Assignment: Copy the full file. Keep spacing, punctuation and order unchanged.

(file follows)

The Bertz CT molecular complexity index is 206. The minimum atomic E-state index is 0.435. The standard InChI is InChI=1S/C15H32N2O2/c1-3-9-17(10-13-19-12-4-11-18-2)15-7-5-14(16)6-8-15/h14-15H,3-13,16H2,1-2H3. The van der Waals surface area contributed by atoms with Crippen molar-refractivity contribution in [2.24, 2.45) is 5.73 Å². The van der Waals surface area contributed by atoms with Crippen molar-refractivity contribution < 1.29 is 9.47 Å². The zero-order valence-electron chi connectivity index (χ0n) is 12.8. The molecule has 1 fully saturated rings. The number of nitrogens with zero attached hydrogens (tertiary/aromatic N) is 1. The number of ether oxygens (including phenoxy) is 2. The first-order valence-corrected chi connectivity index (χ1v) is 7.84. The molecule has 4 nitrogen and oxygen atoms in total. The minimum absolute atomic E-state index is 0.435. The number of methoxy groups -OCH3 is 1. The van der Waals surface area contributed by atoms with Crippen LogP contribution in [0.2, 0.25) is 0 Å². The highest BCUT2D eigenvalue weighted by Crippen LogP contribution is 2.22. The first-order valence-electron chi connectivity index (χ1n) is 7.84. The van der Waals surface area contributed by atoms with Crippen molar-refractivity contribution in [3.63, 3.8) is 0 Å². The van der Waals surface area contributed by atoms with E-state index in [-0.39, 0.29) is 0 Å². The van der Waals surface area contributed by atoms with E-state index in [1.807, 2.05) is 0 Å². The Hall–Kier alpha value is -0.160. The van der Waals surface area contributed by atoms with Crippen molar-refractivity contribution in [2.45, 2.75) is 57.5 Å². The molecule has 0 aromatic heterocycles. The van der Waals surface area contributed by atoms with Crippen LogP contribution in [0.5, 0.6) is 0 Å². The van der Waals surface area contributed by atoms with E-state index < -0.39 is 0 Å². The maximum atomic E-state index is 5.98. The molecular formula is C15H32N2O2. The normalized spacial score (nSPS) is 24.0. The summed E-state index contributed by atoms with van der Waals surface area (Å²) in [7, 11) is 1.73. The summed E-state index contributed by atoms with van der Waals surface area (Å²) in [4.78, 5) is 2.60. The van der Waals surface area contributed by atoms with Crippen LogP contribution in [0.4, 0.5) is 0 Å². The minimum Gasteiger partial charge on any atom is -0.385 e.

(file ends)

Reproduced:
The Bertz CT molecular complexity index is 206. The minimum atomic E-state index is 0.435. The standard InChI is InChI=1S/C15H32N2O2/c1-3-9-17(10-13-19-12-4-11-18-2)15-7-5-14(16)6-8-15/h14-15H,3-13,16H2,1-2H3. The van der Waals surface area contributed by atoms with Crippen molar-refractivity contribution in [2.24, 2.45) is 5.73 Å². The van der Waals surface area contributed by atoms with Crippen molar-refractivity contribution < 1.29 is 9.47 Å². The zero-order valence-electron chi connectivity index (χ0n) is 12.8. The molecule has 1 fully saturated rings. The number of nitrogens with zero attached hydrogens (tertiary/aromatic N) is 1. The number of ether oxygens (including phenoxy) is 2. The first-order valence-corrected chi connectivity index (χ1v) is 7.84. The molecule has 4 nitrogen and oxygen atoms in total. The minimum absolute atomic E-state index is 0.435. The number of methoxy groups -OCH3 is 1. The van der Waals surface area contributed by atoms with Crippen LogP contribution in [0.2, 0.25) is 0 Å². The highest BCUT2D eigenvalue weighted by Crippen LogP contribution is 2.22. The first-order valence-electron chi connectivity index (χ1n) is 7.84. The van der Waals surface area contributed by atoms with Crippen molar-refractivity contribution in [3.63, 3.8) is 0 Å². The van der Waals surface area contributed by atoms with E-state index in [-0.39, 0.29) is 0 Å². The van der Waals surface area contributed by atoms with E-state index in [1.807, 2.05) is 0 Å². The Hall–Kier alpha value is -0.160. The van der Waals surface area contributed by atoms with Crippen molar-refractivity contribution in [2.45, 2.75) is 57.5 Å². The molecule has 0 aromatic heterocycles. The van der Waals surface area contributed by atoms with Crippen LogP contribution in [0.5, 0.6) is 0 Å². The van der Waals surface area contributed by atoms with E-state index < -0.39 is 0 Å². The maximum atomic E-state index is 5.98. The molecular formula is C15H32N2O2. The normalized spacial score (nSPS) is 24.0. The summed E-state index contributed by atoms with van der Waals surface area (Å²) in [7, 11) is 1.73. The summed E-state index contributed by atoms with van der Waals surface area (Å²) in [4.78, 5) is 2.60. The van der Waals surface area contributed by atoms with Crippen LogP contribution in [0.4, 0.5) is 0 Å². The minimum Gasteiger partial charge on any atom is -0.385 e.